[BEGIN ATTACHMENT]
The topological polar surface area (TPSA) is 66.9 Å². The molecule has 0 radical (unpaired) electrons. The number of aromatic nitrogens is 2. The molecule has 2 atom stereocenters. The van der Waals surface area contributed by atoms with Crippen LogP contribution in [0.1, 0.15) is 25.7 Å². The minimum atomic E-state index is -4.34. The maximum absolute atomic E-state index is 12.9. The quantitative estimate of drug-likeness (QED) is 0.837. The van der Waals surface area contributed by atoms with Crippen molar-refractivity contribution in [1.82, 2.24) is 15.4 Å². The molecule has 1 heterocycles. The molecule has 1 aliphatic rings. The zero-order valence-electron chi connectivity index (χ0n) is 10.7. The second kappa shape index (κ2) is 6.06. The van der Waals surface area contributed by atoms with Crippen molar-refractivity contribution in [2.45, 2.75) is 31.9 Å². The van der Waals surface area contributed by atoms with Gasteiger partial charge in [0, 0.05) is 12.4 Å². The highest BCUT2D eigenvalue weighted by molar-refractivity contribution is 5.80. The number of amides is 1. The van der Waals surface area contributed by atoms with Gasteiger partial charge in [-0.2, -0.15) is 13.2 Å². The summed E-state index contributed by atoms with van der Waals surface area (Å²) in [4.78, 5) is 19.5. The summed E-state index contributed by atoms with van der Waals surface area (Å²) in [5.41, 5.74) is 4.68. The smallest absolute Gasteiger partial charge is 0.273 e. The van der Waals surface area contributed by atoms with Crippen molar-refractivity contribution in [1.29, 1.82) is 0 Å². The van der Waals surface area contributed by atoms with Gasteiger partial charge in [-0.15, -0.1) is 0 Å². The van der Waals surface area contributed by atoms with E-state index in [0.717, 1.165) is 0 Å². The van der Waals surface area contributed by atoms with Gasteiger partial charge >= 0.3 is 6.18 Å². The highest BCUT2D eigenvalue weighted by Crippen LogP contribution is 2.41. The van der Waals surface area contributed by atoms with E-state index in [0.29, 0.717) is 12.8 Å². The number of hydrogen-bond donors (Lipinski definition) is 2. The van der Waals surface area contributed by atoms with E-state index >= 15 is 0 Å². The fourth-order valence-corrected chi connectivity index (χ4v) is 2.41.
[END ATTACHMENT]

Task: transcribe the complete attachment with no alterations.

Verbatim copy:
The topological polar surface area (TPSA) is 66.9 Å². The molecule has 0 radical (unpaired) electrons. The number of aromatic nitrogens is 2. The molecule has 2 atom stereocenters. The van der Waals surface area contributed by atoms with Crippen LogP contribution in [0.1, 0.15) is 25.7 Å². The minimum atomic E-state index is -4.34. The maximum absolute atomic E-state index is 12.9. The quantitative estimate of drug-likeness (QED) is 0.837. The van der Waals surface area contributed by atoms with Crippen molar-refractivity contribution in [1.82, 2.24) is 15.4 Å². The molecule has 1 heterocycles. The molecule has 1 aliphatic rings. The zero-order valence-electron chi connectivity index (χ0n) is 10.7. The second kappa shape index (κ2) is 6.06. The van der Waals surface area contributed by atoms with Crippen molar-refractivity contribution in [2.45, 2.75) is 31.9 Å². The van der Waals surface area contributed by atoms with Gasteiger partial charge in [0, 0.05) is 12.4 Å². The highest BCUT2D eigenvalue weighted by molar-refractivity contribution is 5.80. The number of amides is 1. The van der Waals surface area contributed by atoms with Gasteiger partial charge in [-0.2, -0.15) is 13.2 Å². The summed E-state index contributed by atoms with van der Waals surface area (Å²) in [4.78, 5) is 19.5. The summed E-state index contributed by atoms with van der Waals surface area (Å²) in [5.41, 5.74) is 4.68. The smallest absolute Gasteiger partial charge is 0.273 e. The van der Waals surface area contributed by atoms with Crippen molar-refractivity contribution in [1.29, 1.82) is 0 Å². The van der Waals surface area contributed by atoms with Gasteiger partial charge in [-0.15, -0.1) is 0 Å². The van der Waals surface area contributed by atoms with E-state index in [0.717, 1.165) is 0 Å². The van der Waals surface area contributed by atoms with Gasteiger partial charge >= 0.3 is 6.18 Å². The highest BCUT2D eigenvalue weighted by Crippen LogP contribution is 2.41. The van der Waals surface area contributed by atoms with E-state index in [0.29, 0.717) is 12.8 Å². The number of hydrogen-bond donors (Lipinski definition) is 2. The van der Waals surface area contributed by atoms with E-state index >= 15 is 0 Å². The fourth-order valence-corrected chi connectivity index (χ4v) is 2.41.